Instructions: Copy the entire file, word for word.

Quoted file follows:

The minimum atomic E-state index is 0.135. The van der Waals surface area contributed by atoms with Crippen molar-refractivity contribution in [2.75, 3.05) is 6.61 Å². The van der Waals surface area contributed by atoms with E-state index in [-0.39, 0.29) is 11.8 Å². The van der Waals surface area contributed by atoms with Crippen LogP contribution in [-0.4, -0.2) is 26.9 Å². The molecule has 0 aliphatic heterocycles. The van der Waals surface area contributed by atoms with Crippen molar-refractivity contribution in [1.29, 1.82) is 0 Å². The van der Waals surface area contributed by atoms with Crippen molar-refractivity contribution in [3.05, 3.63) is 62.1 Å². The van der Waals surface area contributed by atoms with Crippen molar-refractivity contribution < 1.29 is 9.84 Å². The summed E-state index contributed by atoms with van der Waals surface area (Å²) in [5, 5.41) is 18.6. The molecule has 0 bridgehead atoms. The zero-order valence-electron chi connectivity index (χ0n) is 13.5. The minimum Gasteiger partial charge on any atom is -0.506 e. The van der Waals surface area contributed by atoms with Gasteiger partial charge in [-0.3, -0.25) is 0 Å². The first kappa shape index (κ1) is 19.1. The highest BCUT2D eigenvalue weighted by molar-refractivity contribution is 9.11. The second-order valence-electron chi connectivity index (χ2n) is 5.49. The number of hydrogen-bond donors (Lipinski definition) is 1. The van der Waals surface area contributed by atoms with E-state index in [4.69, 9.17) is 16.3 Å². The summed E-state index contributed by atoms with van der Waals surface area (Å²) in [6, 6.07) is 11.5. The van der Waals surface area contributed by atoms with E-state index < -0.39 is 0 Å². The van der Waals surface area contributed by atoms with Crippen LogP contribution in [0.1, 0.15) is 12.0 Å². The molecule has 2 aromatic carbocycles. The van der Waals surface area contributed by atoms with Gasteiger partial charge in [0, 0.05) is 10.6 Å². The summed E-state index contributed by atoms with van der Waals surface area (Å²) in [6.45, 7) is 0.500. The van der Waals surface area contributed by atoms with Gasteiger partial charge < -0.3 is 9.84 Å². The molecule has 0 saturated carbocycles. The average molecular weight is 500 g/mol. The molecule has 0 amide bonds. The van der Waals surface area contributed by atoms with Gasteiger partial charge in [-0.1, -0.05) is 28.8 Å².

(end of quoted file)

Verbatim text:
The minimum atomic E-state index is 0.135. The van der Waals surface area contributed by atoms with Crippen molar-refractivity contribution in [2.75, 3.05) is 6.61 Å². The van der Waals surface area contributed by atoms with E-state index in [-0.39, 0.29) is 11.8 Å². The van der Waals surface area contributed by atoms with Crippen LogP contribution in [-0.4, -0.2) is 26.9 Å². The molecule has 0 aliphatic heterocycles. The van der Waals surface area contributed by atoms with Crippen molar-refractivity contribution in [1.29, 1.82) is 0 Å². The van der Waals surface area contributed by atoms with Crippen molar-refractivity contribution in [3.05, 3.63) is 62.1 Å². The van der Waals surface area contributed by atoms with Crippen molar-refractivity contribution < 1.29 is 9.84 Å². The summed E-state index contributed by atoms with van der Waals surface area (Å²) in [5, 5.41) is 18.6. The molecule has 0 bridgehead atoms. The zero-order valence-electron chi connectivity index (χ0n) is 13.5. The minimum Gasteiger partial charge on any atom is -0.506 e. The van der Waals surface area contributed by atoms with Gasteiger partial charge in [-0.3, -0.25) is 0 Å². The first kappa shape index (κ1) is 19.1. The highest BCUT2D eigenvalue weighted by molar-refractivity contribution is 9.11. The second-order valence-electron chi connectivity index (χ2n) is 5.49. The number of hydrogen-bond donors (Lipinski definition) is 1. The van der Waals surface area contributed by atoms with E-state index in [4.69, 9.17) is 16.3 Å². The summed E-state index contributed by atoms with van der Waals surface area (Å²) in [6, 6.07) is 11.5. The van der Waals surface area contributed by atoms with E-state index < -0.39 is 0 Å². The van der Waals surface area contributed by atoms with Crippen LogP contribution in [0.1, 0.15) is 12.0 Å². The molecule has 2 aromatic carbocycles. The van der Waals surface area contributed by atoms with Gasteiger partial charge in [0, 0.05) is 10.6 Å². The summed E-state index contributed by atoms with van der Waals surface area (Å²) in [6.45, 7) is 0.500. The van der Waals surface area contributed by atoms with Gasteiger partial charge < -0.3 is 9.84 Å². The molecule has 0 saturated carbocycles. The average molecular weight is 500 g/mol. The molecule has 0 amide bonds. The van der Waals surface area contributed by atoms with Gasteiger partial charge in [-0.1, -0.05) is 28.8 Å².